A mid-twenties woman named Mercedes “Mercy” Espinoza, who has hidden in her family’s basement with her tween niece Haley since the start of the Collapse, is forced to leave once their food supply is depleted. They carefully scour for any traces of food or potential friends, but find nothing. The night following their departure from hiding, they hide in one of countless empty houses, but that home is invaded shortly after by a gang that had seen them enter. Haley steals Mercy’s gun to shoot the man threatening them, and is herself shot. Mercy runs away with an injured Haley, narrowly escaping by stealing a car. Mercy takes Haley to a chapel, where she begs for help, but the church is occupied by members of organized crime, who deem Haley beyond saving and shoot her in the head.
A man named Ethan enters the chapel, and drags Mercy away from Haley’s corpse before the child could be buried. Ethan brings Mercy to the woman who commands these mobsters, though it is hinted that Ethan belongs to a different syndicate. The woman commands Ethan to either persuade Mercy to serve the syndicate or be killed. Mercy reluctantly accepts.
While in forced servitude, Mercy meets a man named Adam, who is also serving against his will, though he was completely loyal to the clan at first. He tells Mercy of how the clan is in the business of selling children. Together, the two conspire to free the current child hostages. Ethan unexpectedly offers to assist their plan. When they enact their plan, it is a success, but Ethan allows Adam to be murdered and the hostage children to be lost in the city without protection, and carries Mercy away.
Ethan tells Mercy she owes him a favor as well. She chooses to go along. She follows Ethan into downtown Portland. Ethan further displays his combat skills and intelligence when they must pass a mob occupying a bridge. Once in downtown, the two are attacked by another clan, this one having been formed after the Collapse, and are brought to the clan’s base, which is a shelter that houses normal people. Isaac, who runs the shelter, allows Ethan and Mercy to live there freely as long as they contribute. That night, however, Ethan disappears, leaving Mercy alone with those people.
Mercy joins a scouting group at night. The group is attacked by a small army that uses child soldiers, and after the battle, she takes one of the injured children back home. The child proves too difficult to control and tries to attack others, until Ethan reappears and physically removes the child from the shelter.
Seth, a man who works under Isaac, is asked by an old man named Glen to search for his daughter who disappeared a long time ago under very suspicious circumstances. When Seth investigates, he finds Glen’s daughter, seeing that she was sold by Isaac to be forced into prostitution. Seth brings Glen’s daughter back to the shelter, and the regular people of the shelter turn against Isaac. In turn, Isaac has his men kill them all. With their weak numbers, Isaac is forced to flee to a new home with his men.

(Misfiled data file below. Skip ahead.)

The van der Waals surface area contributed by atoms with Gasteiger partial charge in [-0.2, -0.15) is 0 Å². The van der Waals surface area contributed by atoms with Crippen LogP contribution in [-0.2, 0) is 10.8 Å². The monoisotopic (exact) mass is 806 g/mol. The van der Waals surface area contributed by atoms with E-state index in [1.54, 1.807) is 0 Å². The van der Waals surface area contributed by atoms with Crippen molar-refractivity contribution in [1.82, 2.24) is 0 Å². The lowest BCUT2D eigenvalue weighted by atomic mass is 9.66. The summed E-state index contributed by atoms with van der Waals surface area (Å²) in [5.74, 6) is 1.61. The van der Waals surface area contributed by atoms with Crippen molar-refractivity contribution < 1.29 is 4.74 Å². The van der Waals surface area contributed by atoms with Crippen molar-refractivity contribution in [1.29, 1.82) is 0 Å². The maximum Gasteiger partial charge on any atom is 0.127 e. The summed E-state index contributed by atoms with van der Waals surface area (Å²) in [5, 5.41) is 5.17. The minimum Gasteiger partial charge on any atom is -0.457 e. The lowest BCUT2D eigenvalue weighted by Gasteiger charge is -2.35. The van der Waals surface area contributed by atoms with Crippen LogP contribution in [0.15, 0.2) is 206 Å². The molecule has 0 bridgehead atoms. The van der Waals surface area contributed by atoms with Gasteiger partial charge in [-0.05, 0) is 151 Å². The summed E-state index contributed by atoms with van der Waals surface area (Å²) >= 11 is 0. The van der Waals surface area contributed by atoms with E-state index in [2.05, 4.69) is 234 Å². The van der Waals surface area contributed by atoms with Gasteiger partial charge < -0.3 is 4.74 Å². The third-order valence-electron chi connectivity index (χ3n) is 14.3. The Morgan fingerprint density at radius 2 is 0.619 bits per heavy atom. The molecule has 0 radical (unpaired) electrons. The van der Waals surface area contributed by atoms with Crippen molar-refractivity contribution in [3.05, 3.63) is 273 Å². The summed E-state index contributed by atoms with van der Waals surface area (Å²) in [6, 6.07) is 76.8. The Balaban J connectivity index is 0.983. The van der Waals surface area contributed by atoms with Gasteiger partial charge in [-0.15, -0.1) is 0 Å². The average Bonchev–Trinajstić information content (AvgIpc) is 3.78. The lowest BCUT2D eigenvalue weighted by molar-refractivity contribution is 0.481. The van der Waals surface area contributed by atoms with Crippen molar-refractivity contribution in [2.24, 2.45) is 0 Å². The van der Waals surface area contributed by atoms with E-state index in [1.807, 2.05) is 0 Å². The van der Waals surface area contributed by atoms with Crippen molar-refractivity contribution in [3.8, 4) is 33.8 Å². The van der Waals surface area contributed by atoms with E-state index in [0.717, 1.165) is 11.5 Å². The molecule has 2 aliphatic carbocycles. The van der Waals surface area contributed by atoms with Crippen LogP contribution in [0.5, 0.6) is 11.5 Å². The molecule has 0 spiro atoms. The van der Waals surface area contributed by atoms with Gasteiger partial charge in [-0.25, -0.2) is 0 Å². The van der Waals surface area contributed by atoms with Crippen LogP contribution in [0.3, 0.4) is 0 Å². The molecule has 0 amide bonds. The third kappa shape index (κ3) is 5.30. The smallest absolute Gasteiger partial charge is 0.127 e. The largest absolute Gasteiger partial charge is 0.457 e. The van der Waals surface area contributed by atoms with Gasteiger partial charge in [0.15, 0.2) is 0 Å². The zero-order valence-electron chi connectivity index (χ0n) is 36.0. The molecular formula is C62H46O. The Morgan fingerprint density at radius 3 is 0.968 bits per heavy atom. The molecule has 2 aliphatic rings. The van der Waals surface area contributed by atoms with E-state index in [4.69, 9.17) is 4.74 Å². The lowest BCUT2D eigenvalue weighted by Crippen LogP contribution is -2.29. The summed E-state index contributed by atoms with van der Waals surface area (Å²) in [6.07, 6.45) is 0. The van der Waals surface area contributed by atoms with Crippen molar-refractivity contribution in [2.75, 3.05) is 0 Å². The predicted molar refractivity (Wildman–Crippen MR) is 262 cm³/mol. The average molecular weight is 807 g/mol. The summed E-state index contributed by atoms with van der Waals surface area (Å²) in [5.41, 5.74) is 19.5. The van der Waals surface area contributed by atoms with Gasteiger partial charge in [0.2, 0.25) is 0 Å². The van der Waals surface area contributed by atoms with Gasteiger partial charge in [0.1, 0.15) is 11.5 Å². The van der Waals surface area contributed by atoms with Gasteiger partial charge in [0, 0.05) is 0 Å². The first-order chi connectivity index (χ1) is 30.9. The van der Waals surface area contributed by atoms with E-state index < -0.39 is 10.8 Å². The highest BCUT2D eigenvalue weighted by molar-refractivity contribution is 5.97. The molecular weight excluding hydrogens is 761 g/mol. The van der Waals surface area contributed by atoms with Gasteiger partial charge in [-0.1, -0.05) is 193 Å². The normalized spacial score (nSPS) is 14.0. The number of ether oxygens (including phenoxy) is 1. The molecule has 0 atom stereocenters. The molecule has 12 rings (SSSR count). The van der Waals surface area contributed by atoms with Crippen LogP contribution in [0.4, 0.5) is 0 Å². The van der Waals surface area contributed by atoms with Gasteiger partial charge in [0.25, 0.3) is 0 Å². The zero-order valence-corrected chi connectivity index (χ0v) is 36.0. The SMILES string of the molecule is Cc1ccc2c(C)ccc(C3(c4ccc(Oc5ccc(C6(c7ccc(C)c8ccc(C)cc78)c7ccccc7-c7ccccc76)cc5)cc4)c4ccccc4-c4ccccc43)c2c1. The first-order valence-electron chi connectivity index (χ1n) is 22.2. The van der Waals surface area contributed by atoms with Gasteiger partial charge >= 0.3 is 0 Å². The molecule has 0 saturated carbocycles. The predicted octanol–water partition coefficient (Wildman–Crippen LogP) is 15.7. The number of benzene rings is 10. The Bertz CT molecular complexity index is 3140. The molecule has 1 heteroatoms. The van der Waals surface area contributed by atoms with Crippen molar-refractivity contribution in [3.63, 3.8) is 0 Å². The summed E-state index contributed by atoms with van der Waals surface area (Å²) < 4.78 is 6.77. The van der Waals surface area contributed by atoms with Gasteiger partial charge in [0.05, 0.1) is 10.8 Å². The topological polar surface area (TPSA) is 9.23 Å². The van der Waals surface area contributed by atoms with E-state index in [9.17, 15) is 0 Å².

Isaac joins forces with Marcus Solomon, the man who captured Theia. Seth had fled with Mercy and a couple from the shelter. Ethan wants to stay with Mercy, but Seth forces him to leave them, because of his ruthless nature. While in hiding, Seth fails to win Mercy’s affections. Later, they are attacked by men who work for Marcus Solomon. The couple perishes, and Mercy and Seth are brought to Solomon, where Isaac is also. Isaac forgives Seth for his actions under the condition he is loyal henceforth.
Seth visits Mercy, who is now forced to be a prostitute. He tries to take advantage of her in her weak state, but she runs from him. While chasing her, the brothel is attacked by the US military, and Ethan himself is among them, who wounds Seth and takes Mercy to safety.
Ethan takes Mercy to a hospital that is now operated by one of Portland’s larger crime syndicates. There, he talks to its boss, and Mercy eavesdrops on the conversation. From it, Mercy learns that Ethan has been searching for his daughter, Theia, this whole time. Ethan takes Mercy to a militarized zone of Portland, where he and Mercy report what they know of Marcus Solomon. The military colonel informs Ethan they will strike Marcus soon. That night, Ethan and Mercy speak about Theia. Ethan admits he’s brought Mercy along this whole time because he wants her to raise Theia after she’s rescued.